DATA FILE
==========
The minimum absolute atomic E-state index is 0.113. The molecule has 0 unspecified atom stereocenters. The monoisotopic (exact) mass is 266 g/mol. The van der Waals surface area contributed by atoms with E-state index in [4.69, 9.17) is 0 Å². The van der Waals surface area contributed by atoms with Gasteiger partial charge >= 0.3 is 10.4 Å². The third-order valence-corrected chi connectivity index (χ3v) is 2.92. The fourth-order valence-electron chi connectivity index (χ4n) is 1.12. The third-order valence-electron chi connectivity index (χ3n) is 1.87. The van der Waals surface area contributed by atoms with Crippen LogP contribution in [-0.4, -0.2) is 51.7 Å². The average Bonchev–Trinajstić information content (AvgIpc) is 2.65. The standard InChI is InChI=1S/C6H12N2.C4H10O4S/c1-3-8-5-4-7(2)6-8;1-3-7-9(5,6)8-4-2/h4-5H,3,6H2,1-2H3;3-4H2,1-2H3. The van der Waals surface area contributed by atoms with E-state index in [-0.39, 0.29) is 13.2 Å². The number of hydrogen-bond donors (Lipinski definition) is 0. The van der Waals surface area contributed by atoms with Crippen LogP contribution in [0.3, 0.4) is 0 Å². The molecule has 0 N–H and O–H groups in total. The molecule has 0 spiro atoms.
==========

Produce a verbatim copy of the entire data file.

The minimum absolute atomic E-state index is 0.113. The molecule has 0 unspecified atom stereocenters. The monoisotopic (exact) mass is 266 g/mol. The van der Waals surface area contributed by atoms with E-state index in [4.69, 9.17) is 0 Å². The van der Waals surface area contributed by atoms with Gasteiger partial charge >= 0.3 is 10.4 Å². The third-order valence-corrected chi connectivity index (χ3v) is 2.92. The fourth-order valence-electron chi connectivity index (χ4n) is 1.12. The third-order valence-electron chi connectivity index (χ3n) is 1.87. The van der Waals surface area contributed by atoms with Crippen LogP contribution in [-0.4, -0.2) is 51.7 Å². The average Bonchev–Trinajstić information content (AvgIpc) is 2.65. The standard InChI is InChI=1S/C6H12N2.C4H10O4S/c1-3-8-5-4-7(2)6-8;1-3-7-9(5,6)8-4-2/h4-5H,3,6H2,1-2H3;3-4H2,1-2H3. The van der Waals surface area contributed by atoms with E-state index in [-0.39, 0.29) is 13.2 Å². The number of hydrogen-bond donors (Lipinski definition) is 0. The van der Waals surface area contributed by atoms with Crippen LogP contribution in [0.3, 0.4) is 0 Å². The molecule has 0 N–H and O–H groups in total. The molecule has 0 spiro atoms.